Date: June 30, 2019
Scripture Lesson: Leviticus 16:1-34
Sermon: Declaring Independence
Pastor: Rev. Kim P. Wells
This week we will celebrate Independence Day. It is a time to mark the desire for independence experienced by the colonists who did not feel they were being treated fairly by the British Empire and wanted more say-so in their affairs. So, they declared independence and fought a war to secure that independence.
Just telling that bit of the story we are reminded of how the United States has imposed its will on other countries without their having much of a say-so and taken advantage of land, natural resources, and people/labor. Rather ironic. Hopefully the spirit of the original independence day will become stronger once again on these shores.
As a country, at this point, we are not really that great at taking responsibility for our behavior. We ARE very good at making justifications. And obfuscations. That means hiding things. I have been amazed as an adult at all the things I have learned about American history that were never taught to me in school. In school we were given a very different impression of many things. And we weren’t given the impression that there can be various interpretations of history depending on who is telling the story. Maybe history is being taught differently today. I hope so. In my history classes, I also found that we are good at blaming others – it’s their fault. . . They gave us no choice. . . We had to because they. . .
And this often also applies to how individual people conduct their personal affairs. They have reasons, excuses, and justifications for why something happened, or what was done, and it doesn’t include taking responsibility and admitting a mistake or poor judgment and trying to correct a valid wrong. You know what this is like. We deal with it all the time – in family life, with co-workers, with people in clubs and organizations. In the community. Certainly in politics. And, yes, even in the church.
Many years ago I was on a response team for a sexual misconduct case involving a clergy person. Our team was to individually interview the people involved, including the pastor. I remember at one point he said something like, Well, when you go to visit a parishioner and she greets you at the door with a see through negligee on, what are you supposed to do? It’s not my fault. I didn’t do anything wrong. She is responsible. Boy, do we know that story!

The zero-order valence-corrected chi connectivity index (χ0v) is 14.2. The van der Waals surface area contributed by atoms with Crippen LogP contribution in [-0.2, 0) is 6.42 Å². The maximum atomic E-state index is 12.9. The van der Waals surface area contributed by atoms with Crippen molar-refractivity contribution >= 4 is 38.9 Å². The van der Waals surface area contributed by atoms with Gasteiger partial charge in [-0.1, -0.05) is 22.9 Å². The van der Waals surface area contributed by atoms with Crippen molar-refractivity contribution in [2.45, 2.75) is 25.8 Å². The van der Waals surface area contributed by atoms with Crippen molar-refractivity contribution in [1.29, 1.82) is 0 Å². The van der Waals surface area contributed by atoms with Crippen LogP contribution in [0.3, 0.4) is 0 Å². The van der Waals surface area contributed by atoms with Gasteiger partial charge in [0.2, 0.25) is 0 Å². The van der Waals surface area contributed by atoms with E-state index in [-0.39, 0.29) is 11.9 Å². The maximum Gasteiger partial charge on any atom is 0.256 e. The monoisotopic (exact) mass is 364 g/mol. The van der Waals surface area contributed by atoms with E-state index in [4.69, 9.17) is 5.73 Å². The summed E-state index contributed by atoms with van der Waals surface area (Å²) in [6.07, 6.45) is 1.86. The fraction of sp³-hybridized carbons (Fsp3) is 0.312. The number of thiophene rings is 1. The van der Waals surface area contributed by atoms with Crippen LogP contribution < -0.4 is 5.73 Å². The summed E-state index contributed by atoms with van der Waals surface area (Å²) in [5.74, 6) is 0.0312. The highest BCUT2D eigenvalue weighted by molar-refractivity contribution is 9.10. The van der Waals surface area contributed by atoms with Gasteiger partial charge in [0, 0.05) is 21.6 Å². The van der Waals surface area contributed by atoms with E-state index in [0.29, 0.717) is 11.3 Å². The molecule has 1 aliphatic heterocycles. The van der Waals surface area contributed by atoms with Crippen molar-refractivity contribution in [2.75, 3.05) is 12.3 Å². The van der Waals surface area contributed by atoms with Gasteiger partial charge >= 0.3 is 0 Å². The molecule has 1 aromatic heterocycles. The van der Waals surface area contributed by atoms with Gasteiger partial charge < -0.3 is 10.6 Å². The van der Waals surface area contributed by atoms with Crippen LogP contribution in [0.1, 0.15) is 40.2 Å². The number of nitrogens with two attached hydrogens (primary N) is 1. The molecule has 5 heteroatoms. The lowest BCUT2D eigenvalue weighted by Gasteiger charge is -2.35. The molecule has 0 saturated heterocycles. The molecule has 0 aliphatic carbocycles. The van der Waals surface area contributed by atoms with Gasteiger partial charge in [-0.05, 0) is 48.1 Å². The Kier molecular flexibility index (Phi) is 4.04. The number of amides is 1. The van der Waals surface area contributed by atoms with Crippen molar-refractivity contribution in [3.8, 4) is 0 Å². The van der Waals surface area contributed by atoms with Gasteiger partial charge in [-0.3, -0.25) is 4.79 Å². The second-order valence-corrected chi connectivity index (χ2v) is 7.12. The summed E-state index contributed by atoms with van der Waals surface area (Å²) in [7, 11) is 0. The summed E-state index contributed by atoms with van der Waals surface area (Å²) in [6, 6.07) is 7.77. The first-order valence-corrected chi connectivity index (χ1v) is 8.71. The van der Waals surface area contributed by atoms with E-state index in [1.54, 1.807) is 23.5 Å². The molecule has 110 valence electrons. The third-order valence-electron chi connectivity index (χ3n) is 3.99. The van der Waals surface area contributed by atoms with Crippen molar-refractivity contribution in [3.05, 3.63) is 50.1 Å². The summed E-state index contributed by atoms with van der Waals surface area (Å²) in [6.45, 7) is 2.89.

Or how about when a drunk driver kills someone and blames the bartender for serving the drinks, or the boss who fired him that afternoon which led to his going to the bar. . .
In the political debates this past week, one of the candidates assured people tho have lost their jobs that it is not because of the immigrants coming into this country. This is debunking the scapegoating of immigrants as the cause of so much unemployment and underemployment.
It happens in school. A kid does something bad. When the teacher confronts the class, the person who did it blames someone else. Then it’s one persons word against another. And likely the kid who was blamed gets punished, not the kid who actually did the misbehaving.
This happens in many situations. And we call the person who gets blamed the scapegoat. Instead of taking responsibility and putting it where it is due, someone becomes the scapegoat. They are blamed. The problem is laid at their feet. And they pay the price and someone else’s reputation and position is saved and protected. A coworker, a spouse, someone else is blamed. And that’s who takes the rap. This happens all the time in politics. Someone gets blamed and looses their job when they were just carrying out the will of someone else who stays above it all and does not get blamed or suffer any negative consequences.
But this really is not true to the original concept of the scapegoat. As we heard this morning, the scapegoat was a part of the system of atonement, of making things right. It was part of the system of repentance and appeasing God for the wrongs that people and the society had done.